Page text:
At first I found opera amusing and annoying-a bunch of characters screeching to the point of shattering glass, in languages I couldn’t understand.
But then I changed. When was that, exactly, and how did it happen? I’m not sure. It was gradual, a series of small awakenings.
I remember being in New York in the 1990s for a conference for work. My goal was to get tickets to a Broadway show, and I did; a colleague and I went to see a revival of Fiddler on the Roof, which was wonderful.
I’d loved musicals from a young age, ever since my parents took us to see Oklahoma! at a movie theater in downtown Chicago. I’d loved classical music too, from the age of ten when my best friend played Beethoven on the piano. In high school, I had some of my best times in the glee club when we performed Gilbert and Sullivan operettas. I was a lovesick maiden in Patience one year, and the next a sailor in H.M.S. Pinafore. (It was a girls’ school.) I still love that music.
But opera wasn’t my thing, so when two friends at the conference suggested an outing to the Metropolitan Opera, I declined. And I laughed at them when they returned to our hotel room six hours later, exhausted. The opera, one of the Wagnerian epics, lasted forever. I was glad I’d stayed home.
But then came the Three Tenors. I could hardly avoid seeing them on PBS, and I had to admit that their singing was glorious. It was surprisingly fun, too. I bought their cassette tape.
After that, I dug out my soundtrack album of A Clockwork Orange, which had music by Beethoven and Elgar, among others-and also Rossini, from an opera called La Gazza Ladra (The Thieving Magpie). I loved it! It was so melodious.
Then I bought an album of arias by Leontyne Price. It must have been advertised by the same music club I bought the Three Tenors and A Clockwork Orange from. Her album was all arias (individual songs without the operas). One in particular by Puccini, “Chi Il Bel Sogno de Doretta,” from the opera La Rondine, was heartbreakingly beautiful. When she reached the highest notes, I didn’t cringe. Far from it; I almost cried.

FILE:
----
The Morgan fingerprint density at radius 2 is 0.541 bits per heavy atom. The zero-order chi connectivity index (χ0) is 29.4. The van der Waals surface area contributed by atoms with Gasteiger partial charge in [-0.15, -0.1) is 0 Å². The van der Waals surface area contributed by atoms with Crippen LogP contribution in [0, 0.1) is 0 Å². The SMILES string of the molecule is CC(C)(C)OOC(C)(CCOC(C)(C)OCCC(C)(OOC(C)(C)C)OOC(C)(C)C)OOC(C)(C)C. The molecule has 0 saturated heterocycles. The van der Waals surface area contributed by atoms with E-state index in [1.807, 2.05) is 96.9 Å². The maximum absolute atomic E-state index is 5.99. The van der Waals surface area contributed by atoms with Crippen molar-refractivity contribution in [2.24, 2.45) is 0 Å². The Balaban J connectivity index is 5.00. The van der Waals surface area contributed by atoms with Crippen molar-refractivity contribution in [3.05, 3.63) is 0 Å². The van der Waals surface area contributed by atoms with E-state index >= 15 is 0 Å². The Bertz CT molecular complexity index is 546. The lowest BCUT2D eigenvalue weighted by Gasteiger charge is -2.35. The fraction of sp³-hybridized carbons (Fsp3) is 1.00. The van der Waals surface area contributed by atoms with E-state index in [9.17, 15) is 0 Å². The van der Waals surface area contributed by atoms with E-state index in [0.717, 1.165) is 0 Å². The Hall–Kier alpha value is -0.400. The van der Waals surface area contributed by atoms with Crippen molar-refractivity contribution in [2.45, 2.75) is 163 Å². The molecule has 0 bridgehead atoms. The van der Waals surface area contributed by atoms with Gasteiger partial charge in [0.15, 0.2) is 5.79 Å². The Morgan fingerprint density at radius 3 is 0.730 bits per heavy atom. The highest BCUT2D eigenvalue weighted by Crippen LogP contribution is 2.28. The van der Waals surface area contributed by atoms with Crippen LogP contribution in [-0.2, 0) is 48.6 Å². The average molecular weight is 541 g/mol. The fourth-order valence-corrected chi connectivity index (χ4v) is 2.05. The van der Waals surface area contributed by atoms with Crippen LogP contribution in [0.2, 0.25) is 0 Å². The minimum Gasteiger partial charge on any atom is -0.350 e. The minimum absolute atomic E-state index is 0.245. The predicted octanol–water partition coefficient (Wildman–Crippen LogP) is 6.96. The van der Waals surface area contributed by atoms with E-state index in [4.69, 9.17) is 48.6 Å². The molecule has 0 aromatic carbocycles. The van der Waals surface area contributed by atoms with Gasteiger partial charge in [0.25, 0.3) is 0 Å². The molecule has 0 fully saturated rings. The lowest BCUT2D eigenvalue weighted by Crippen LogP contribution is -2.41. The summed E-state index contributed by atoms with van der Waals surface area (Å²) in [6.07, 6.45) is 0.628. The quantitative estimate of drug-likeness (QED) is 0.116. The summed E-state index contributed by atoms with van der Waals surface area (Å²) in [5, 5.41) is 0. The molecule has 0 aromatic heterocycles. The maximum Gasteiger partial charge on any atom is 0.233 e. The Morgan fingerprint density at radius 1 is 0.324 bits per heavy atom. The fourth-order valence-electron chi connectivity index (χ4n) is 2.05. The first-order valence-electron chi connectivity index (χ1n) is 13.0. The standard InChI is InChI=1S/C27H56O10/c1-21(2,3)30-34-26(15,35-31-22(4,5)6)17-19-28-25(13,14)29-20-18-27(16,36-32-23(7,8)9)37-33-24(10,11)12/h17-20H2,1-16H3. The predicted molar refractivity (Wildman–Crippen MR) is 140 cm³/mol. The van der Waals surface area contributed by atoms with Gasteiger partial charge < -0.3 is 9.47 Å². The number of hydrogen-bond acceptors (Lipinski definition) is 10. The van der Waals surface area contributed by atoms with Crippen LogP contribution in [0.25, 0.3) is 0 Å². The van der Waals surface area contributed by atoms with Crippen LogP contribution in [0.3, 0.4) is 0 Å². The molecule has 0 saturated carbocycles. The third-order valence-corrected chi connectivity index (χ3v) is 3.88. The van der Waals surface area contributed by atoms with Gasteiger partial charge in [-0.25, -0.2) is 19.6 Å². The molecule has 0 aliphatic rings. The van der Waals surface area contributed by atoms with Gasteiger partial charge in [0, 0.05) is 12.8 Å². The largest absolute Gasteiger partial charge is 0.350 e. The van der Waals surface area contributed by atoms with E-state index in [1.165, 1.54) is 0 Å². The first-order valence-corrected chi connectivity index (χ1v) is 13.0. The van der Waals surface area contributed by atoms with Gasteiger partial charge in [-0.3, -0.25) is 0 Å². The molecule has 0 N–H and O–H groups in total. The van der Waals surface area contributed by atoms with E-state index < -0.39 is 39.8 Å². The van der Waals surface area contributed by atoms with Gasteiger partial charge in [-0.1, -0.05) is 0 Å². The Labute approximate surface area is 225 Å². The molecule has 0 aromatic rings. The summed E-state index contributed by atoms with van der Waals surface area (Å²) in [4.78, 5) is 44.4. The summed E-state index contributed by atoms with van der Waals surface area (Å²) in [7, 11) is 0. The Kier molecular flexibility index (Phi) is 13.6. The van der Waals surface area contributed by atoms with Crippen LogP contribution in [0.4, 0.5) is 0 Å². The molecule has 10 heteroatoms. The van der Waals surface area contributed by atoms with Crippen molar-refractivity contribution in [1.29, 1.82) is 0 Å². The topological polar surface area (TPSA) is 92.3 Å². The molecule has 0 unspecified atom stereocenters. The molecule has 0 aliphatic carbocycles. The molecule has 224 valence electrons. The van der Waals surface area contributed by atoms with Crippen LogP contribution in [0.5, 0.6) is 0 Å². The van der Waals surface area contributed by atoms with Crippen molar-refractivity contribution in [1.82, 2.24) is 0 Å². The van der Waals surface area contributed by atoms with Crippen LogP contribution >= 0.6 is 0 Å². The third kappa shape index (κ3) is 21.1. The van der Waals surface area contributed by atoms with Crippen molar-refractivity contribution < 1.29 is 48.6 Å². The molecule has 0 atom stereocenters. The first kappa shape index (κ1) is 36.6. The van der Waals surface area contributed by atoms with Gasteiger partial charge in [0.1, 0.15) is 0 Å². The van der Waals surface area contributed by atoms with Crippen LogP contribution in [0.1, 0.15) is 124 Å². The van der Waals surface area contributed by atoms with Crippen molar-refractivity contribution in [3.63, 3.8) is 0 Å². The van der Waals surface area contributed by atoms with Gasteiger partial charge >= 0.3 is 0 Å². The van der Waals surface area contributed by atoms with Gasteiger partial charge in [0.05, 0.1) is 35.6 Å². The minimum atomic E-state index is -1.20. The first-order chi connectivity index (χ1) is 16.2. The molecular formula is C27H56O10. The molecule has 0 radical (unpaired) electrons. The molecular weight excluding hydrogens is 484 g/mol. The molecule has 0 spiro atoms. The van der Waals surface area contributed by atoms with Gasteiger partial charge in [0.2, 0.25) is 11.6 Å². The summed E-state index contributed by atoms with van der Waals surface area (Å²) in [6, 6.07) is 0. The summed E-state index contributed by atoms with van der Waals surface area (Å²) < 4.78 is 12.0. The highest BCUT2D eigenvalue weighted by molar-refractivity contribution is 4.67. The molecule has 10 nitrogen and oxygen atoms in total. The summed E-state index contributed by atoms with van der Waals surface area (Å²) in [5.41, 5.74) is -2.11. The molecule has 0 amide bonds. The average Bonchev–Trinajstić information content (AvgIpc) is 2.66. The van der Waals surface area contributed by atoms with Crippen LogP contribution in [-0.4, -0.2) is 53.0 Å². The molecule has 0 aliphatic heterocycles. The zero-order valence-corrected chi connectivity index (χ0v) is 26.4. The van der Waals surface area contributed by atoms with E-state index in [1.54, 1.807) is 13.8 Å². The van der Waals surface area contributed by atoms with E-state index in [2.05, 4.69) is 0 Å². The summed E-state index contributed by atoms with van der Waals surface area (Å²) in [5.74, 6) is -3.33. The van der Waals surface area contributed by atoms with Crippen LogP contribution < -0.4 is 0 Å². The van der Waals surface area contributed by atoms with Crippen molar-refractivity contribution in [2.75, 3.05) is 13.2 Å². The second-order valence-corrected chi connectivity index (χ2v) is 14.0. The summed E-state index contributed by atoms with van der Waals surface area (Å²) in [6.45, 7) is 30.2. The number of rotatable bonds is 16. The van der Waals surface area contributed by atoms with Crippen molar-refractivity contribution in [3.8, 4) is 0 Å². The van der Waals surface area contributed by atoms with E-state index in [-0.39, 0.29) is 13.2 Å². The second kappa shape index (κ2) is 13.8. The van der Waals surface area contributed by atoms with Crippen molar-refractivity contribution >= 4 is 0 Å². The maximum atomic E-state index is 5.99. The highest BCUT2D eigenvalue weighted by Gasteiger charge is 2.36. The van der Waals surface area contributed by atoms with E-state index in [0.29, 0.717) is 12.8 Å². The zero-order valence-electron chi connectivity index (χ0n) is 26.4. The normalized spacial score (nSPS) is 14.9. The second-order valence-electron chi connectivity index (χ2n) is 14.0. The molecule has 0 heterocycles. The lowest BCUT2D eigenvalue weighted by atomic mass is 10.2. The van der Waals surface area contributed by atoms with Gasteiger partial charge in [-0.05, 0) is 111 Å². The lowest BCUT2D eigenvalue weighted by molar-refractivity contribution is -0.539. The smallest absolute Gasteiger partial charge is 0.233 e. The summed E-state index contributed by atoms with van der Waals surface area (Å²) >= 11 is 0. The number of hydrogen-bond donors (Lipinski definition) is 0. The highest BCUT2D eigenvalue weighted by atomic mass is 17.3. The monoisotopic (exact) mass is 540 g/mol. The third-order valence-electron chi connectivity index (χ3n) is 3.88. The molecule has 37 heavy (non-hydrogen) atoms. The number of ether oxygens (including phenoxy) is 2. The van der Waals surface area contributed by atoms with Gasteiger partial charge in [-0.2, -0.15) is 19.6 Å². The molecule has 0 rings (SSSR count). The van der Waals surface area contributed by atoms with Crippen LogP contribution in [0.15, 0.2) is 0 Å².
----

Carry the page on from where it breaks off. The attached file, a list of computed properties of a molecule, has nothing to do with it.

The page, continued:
Maybe I liked opera, after all. I decided to take my young daughter to a local performance of Englebert Humperdinck’s Hansel and Gretel. We both loved it-especially me!
Then there was the movie Moonstruck, with Cher and Nicholas Cage going to the Met for a performance of La Boheme. Cher spends the day becoming beautiful. Her deep red dress is stunning under the chandeliers in that glittery hall, and of course, the music is perfect.
I do like opera! On New Year’s Day 2008, I was at my local movie theater for the Met’s Live in HD production of Hansel and Gretel. I didn’t get all dressed up like Cher, but I did get to feel as if I were at the Metropolitan Opera, in the very best seat.
I saw more, in fact, than the audience at the Met did-a close-up view of the orchestra, backstage interviews, and great views of the action and sets onstage.
It’s always an extra treat, when you see an opera, to discover what kind of set has been created for the production. This opera’s scenery was beyond anything I expected-so creative, magical and atmospheric. And the costumes of all the characters, from the whimsical chefs to the family and the ugly old witch-played by a portly grey-haired man in a skirt!–were wonderful.
The music was sublime. My favorite is the “Evening Prayer” in Act 2, so sweet and tender. “When at night I go to sleep. . . .”
Now, whenever opera is showing where I live, either live or on the screen at the movie theater, I try to be there. The stories are engaging, sometimes funny, often profound. I never know what the sets and costumes will be like, but I always know that the music will be beautiful
Suddenly, it seems, I like opera!
Read my article, Coming Soon to a Theater Near You: The Metropolitan Opera, for more information on the Met’s Live in HD series.